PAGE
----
The Concept

 

The Whale

A life-scale bronze sculpture of a breaching humpback whale will rise from a circular pool of water. The whale is arched backwards, spiraling in a roll to its left. About half its body length - twenty feet or more -- rises above the surface of the pool. Inertia carries the right flipper skyward as a result of the spinning breach, its tip almost as high as the whale’s snout. The left flipper meanwhile slants seaward, its tip dragging the surface.

Complex water features enhance the dynamic effect of the sculpture. Mist hangs over the whale’s head, simulating its foggy blow and creating rainbows on sunny days. Water sheets from both flippers, cascades from the whale’s body, and plunges back into the pool. Jets directed against the whale from below create a lively dance of whitewater where the sculpture breaks the surface. Viewed from its left side, the whale arches overhead, and its eye, about 12 feet above the surface, is focused downward to regard the viewer and create an interactive experience. Meanwhile, its right eye, on the whale’s higher side, regards the sky. From this side, the experience is less personal— we are merely observers watching a wild whale do its thing. Walking a quarter way around the pool brings us under the whale’s head. From this vantage point we can see its flaring nostrils and both of its great flippers, each almost 1/3 the length of its body. Halfway round from there, the whale falls away from us. We look up over the rise of its belly and over the twenty or more parallel grooves or pleats of its throat and gullet. These grooves are the hallmarks of rorquals—a group within the larger category of baleen whales, including the blue, humpback and minke--whales whose pleats allow tremendous expansion of their gullets to ingest tons of seawater along with herring or krill when feeding.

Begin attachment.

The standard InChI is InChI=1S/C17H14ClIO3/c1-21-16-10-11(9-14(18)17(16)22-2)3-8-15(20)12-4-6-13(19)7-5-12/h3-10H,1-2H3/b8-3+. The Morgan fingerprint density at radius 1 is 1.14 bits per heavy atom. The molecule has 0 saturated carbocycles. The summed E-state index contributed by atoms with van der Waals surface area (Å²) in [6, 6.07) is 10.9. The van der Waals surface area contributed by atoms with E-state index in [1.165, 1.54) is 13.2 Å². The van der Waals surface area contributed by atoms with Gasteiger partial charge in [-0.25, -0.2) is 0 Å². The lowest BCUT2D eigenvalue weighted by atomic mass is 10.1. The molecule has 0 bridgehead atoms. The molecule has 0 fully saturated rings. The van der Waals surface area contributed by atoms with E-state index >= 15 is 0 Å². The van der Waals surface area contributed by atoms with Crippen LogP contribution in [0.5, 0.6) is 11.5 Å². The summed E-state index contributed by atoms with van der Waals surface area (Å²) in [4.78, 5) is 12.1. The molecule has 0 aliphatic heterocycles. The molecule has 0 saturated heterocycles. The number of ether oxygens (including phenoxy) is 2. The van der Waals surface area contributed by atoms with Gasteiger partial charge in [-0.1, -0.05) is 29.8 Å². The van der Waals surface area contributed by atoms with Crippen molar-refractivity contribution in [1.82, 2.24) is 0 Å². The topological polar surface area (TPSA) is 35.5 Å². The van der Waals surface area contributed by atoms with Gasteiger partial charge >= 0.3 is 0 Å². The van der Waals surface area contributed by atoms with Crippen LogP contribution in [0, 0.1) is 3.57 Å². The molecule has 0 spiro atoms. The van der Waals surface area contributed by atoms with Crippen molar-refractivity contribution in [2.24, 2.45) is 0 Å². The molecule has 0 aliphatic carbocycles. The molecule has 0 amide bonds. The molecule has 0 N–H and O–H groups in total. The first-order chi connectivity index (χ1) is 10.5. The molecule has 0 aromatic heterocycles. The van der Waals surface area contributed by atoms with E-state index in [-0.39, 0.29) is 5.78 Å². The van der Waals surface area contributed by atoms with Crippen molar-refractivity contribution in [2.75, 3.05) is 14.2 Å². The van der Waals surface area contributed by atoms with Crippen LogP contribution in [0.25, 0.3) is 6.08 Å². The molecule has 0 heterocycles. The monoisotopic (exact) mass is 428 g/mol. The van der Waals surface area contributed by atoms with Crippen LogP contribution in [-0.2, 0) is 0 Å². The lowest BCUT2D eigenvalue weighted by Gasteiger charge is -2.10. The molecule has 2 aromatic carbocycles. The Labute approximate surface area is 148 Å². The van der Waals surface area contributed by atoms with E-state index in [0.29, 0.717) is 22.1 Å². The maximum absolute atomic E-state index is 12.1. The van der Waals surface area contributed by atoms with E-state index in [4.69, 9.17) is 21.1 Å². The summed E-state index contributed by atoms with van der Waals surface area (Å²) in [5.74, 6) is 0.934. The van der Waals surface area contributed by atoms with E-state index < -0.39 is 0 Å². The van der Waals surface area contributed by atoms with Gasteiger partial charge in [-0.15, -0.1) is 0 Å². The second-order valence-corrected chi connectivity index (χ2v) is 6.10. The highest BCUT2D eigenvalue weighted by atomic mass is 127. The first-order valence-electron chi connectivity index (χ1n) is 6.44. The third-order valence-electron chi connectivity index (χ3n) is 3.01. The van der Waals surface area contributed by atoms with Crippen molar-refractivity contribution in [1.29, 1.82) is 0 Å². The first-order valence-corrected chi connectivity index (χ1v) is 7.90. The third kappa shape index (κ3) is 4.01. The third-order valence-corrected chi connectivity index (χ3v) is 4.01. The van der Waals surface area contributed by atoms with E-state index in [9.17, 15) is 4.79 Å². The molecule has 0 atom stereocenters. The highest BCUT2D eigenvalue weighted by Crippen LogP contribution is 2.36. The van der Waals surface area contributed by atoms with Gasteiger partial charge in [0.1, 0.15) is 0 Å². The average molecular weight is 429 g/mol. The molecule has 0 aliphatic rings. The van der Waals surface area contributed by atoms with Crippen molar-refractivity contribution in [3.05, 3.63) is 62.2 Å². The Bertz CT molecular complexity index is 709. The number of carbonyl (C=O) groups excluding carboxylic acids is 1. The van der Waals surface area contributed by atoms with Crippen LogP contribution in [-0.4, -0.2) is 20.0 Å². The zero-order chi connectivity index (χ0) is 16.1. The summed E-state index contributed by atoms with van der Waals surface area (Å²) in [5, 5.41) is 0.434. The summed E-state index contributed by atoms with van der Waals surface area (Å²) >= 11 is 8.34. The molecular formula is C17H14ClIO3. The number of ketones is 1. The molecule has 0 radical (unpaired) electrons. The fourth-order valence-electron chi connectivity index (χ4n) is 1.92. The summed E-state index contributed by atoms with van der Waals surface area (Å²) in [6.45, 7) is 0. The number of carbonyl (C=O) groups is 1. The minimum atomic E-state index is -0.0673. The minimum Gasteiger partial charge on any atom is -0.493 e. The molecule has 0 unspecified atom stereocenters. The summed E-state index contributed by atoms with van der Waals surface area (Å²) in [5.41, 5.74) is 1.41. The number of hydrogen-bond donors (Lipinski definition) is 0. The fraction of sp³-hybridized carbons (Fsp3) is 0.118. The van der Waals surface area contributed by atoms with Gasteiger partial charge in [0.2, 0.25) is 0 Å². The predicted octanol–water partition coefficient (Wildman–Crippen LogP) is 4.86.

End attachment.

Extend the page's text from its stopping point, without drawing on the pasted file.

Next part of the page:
The Pool

The pool is an infinity pool, where the water surface meets the rim, like a level saucer filled to the point of overflow. It must be large enough to contain the sculpture without suggesting that the whale’s breach would carry it outside the rim—it must be a whale-worthy pool. The surrounding mountains reflect themselves in the pool. The rim of the pool is elevated about two feet above the surrounding walkway. At night the whale and waterworks are gently illuminated. The play of purling riffles on the pool surface is reflected by the bronze whale. A walkway of paving stones surrounds the pool and on at least one side widens to form a plaza with benches and a drinking fountain and an approach walk surrounded with green lawn, trees, and flowers to create a park-like setting.

The Site


The City and Borough of Juneau Assembly has contributed the land for the sculpture and fountain at a strategic site on the downtown waterfront, recognizing that in doing so it is releasing extremely valuable property.